Fall in the U.S. is rife with opportunity for cultural appropriation and white-washed versions of history that have become ubiquitous with several holidays that mark time in this semester. Many groups have worked to shift perspectives about what is appropriate for Halloween with “Cultures are not costumes” campaigns in recent years.

Additionally, clips of a high school math teacher in California mocking Native American culture by chanting and dancing around her classroom while wearing a mock feather headdress was recently spread. This made its way to social media feeds because a Native American student in the class began filming out of concern and posted on their Instagram account later to share what he had to endure at school that day.

While that may seem particularly out of place in a high school math class, education institutions have a long history of wildly inaccurate re-tellings of a “first Thanksgiving” coupled with problematic activities and performances.

What many may not realize is that November is also Native American History Month. The origins are similar to other heritage celebrations with an additional irony in timing. The week was announced by President Ronald Reagan as November 23-30 in 1986 and the heritage month has existed every year since 1995.

Perhaps well-intentioned as a way to include Indigenous experience during Thanksgiving, the Wampanoag tribe has been public about the deep harm the longstanding dominant narrative about their encounters with the Pilgrims has caused. The Native perspective about the violent history of conflict and colonization is largely erased from view.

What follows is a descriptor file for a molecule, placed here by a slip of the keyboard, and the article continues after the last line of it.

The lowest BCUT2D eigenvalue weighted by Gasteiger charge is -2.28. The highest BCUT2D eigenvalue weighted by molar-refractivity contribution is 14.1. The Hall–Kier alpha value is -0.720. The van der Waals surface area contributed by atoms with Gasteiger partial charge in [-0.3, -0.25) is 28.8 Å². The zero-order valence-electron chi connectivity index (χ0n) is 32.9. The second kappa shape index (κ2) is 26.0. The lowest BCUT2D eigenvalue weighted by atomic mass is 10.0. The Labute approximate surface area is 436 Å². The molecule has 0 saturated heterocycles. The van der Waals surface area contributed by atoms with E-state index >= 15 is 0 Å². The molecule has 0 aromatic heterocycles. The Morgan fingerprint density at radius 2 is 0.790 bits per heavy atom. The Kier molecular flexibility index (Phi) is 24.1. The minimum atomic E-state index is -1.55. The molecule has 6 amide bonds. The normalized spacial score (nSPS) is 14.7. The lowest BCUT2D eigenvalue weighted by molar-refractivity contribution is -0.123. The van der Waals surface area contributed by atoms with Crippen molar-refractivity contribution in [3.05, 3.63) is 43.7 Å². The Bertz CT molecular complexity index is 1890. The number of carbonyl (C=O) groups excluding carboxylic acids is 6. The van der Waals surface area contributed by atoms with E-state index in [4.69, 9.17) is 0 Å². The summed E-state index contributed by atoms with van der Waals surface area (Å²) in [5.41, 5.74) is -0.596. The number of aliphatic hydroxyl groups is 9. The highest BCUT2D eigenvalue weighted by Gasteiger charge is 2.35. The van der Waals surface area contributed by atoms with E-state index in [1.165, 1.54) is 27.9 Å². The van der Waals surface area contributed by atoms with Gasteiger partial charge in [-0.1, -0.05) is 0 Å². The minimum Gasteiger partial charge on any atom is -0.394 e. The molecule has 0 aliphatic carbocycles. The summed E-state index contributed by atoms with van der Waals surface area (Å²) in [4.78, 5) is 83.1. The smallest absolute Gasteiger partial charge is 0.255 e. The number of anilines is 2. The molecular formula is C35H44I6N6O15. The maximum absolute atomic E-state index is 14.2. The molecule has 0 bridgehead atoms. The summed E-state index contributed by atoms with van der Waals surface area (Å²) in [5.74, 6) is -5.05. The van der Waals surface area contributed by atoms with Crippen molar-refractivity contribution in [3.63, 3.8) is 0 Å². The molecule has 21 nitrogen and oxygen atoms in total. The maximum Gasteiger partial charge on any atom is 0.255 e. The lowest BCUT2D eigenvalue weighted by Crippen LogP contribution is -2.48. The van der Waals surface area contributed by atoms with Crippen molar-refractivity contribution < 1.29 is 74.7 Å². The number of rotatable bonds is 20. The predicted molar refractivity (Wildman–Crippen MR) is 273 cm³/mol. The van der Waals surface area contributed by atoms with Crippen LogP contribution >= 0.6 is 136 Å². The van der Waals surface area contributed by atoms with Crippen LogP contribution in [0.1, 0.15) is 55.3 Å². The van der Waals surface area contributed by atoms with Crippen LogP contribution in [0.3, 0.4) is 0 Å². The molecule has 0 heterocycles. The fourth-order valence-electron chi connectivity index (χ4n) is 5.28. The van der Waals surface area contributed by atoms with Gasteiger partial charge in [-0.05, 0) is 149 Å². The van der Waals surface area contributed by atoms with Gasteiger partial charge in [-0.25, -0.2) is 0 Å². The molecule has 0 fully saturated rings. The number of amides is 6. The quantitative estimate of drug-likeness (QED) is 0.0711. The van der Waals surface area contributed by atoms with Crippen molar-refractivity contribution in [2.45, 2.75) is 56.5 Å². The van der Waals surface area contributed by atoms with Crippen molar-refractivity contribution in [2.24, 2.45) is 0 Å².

In 1970, the United American Indians of New England (UAINE) called for a National Day of Mourning for Native Americans on the Thanksgiving Thursday. This has been observed by the organization at Cole’s Hill, near Plymouth Rock ever since. A plaque at the site reads, “Thanksgiving Day is a reminder of the genocide of millions of their people, the theft of their lands and the relentless assault on their cultures. Participants in National Day of Mourning honor Native ancestors and the struggles of Native peoples to survive today.”

As we look forward to the brief Thanksgiving break, it is important to consider the ways we can ensure our gatherings and celebrations do not further contribute to the erasure of Native American and Indigenous history.

For more ways to honor Native American History Month:


This article was written by Jennifer Sandoval, Ph.D., Associate Professor and Assistant Director of Inclusive Culture. She can be contacted at Jennifer.sandoval@ucf.edu. Edited by Iulia Popescu.

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